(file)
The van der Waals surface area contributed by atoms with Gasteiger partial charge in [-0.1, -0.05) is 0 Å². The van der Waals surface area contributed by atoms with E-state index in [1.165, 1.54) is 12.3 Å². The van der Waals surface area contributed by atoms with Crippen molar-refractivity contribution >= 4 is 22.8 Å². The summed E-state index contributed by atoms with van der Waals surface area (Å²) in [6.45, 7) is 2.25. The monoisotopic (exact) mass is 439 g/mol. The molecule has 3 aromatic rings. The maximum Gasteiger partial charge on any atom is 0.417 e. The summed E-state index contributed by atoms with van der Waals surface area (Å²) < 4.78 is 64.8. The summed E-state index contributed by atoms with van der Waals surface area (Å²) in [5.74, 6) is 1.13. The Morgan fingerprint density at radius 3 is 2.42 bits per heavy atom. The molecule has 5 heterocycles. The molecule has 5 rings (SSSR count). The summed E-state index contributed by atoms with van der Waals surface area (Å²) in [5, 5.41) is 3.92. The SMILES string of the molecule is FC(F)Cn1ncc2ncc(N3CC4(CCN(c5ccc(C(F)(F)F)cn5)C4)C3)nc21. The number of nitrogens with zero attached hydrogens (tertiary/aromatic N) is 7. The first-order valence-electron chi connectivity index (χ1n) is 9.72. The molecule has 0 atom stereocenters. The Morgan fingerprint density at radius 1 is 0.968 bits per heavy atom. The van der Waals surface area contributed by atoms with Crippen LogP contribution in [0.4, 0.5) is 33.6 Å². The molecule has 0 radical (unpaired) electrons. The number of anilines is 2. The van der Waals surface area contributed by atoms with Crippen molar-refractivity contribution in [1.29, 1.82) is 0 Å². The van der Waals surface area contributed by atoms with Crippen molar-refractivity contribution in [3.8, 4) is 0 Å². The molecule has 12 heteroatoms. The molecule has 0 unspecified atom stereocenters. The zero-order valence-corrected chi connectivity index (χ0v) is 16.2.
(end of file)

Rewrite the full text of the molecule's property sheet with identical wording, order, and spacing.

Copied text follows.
The van der Waals surface area contributed by atoms with Gasteiger partial charge in [-0.1, -0.05) is 0 Å². The van der Waals surface area contributed by atoms with E-state index in [1.165, 1.54) is 12.3 Å². The van der Waals surface area contributed by atoms with Crippen molar-refractivity contribution >= 4 is 22.8 Å². The summed E-state index contributed by atoms with van der Waals surface area (Å²) in [6.45, 7) is 2.25. The monoisotopic (exact) mass is 439 g/mol. The molecule has 3 aromatic rings. The maximum Gasteiger partial charge on any atom is 0.417 e. The summed E-state index contributed by atoms with van der Waals surface area (Å²) < 4.78 is 64.8. The summed E-state index contributed by atoms with van der Waals surface area (Å²) in [5.74, 6) is 1.13. The Morgan fingerprint density at radius 3 is 2.42 bits per heavy atom. The molecule has 5 heterocycles. The molecule has 5 rings (SSSR count). The summed E-state index contributed by atoms with van der Waals surface area (Å²) in [5, 5.41) is 3.92. The SMILES string of the molecule is FC(F)Cn1ncc2ncc(N3CC4(CCN(c5ccc(C(F)(F)F)cn5)C4)C3)nc21. The number of nitrogens with zero attached hydrogens (tertiary/aromatic N) is 7. The first-order valence-electron chi connectivity index (χ1n) is 9.72. The molecule has 0 atom stereocenters. The Morgan fingerprint density at radius 1 is 0.968 bits per heavy atom. The van der Waals surface area contributed by atoms with Crippen LogP contribution in [0.4, 0.5) is 33.6 Å². The molecule has 0 radical (unpaired) electrons. The number of anilines is 2. The van der Waals surface area contributed by atoms with Crippen molar-refractivity contribution in [1.29, 1.82) is 0 Å². The van der Waals surface area contributed by atoms with Crippen molar-refractivity contribution in [3.8, 4) is 0 Å². The molecule has 12 heteroatoms. The molecule has 0 unspecified atom stereocenters. The zero-order valence-corrected chi connectivity index (χ0v) is 16.2.